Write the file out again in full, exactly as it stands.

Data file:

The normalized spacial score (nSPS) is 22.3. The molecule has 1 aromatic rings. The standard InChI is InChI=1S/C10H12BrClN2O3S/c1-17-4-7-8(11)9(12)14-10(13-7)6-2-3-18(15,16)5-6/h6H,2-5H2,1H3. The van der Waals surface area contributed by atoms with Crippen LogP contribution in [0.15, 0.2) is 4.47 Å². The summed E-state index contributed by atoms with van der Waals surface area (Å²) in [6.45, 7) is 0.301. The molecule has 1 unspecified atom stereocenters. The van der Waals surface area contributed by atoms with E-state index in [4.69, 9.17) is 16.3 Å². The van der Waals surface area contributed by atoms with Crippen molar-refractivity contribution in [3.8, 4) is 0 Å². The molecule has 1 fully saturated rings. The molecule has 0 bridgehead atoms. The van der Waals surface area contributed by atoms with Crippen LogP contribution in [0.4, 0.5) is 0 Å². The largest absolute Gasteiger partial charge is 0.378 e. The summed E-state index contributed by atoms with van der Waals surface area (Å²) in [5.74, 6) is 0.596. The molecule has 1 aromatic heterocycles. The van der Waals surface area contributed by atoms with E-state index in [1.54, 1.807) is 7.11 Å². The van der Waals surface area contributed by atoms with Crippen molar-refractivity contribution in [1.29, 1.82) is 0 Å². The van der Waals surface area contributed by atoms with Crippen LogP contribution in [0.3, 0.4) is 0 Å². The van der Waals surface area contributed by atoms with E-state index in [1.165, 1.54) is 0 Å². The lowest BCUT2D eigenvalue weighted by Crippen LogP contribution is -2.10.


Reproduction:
The normalized spacial score (nSPS) is 22.3. The molecule has 1 aromatic rings. The standard InChI is InChI=1S/C10H12BrClN2O3S/c1-17-4-7-8(11)9(12)14-10(13-7)6-2-3-18(15,16)5-6/h6H,2-5H2,1H3. The van der Waals surface area contributed by atoms with Crippen LogP contribution in [0.15, 0.2) is 4.47 Å². The summed E-state index contributed by atoms with van der Waals surface area (Å²) in [6.45, 7) is 0.301. The molecule has 1 unspecified atom stereocenters. The van der Waals surface area contributed by atoms with E-state index in [4.69, 9.17) is 16.3 Å². The van der Waals surface area contributed by atoms with Crippen molar-refractivity contribution in [3.8, 4) is 0 Å². The molecule has 1 fully saturated rings. The molecule has 0 bridgehead atoms. The van der Waals surface area contributed by atoms with Crippen LogP contribution in [0.4, 0.5) is 0 Å². The largest absolute Gasteiger partial charge is 0.378 e. The summed E-state index contributed by atoms with van der Waals surface area (Å²) in [5.74, 6) is 0.596. The molecule has 1 aromatic heterocycles. The van der Waals surface area contributed by atoms with E-state index in [1.54, 1.807) is 7.11 Å². The van der Waals surface area contributed by atoms with Crippen molar-refractivity contribution in [1.29, 1.82) is 0 Å². The van der Waals surface area contributed by atoms with Crippen LogP contribution in [0.3, 0.4) is 0 Å². The van der Waals surface area contributed by atoms with E-state index in [1.165, 1.54) is 0 Å². The lowest BCUT2D eigenvalue weighted by Crippen LogP contribution is -2.10.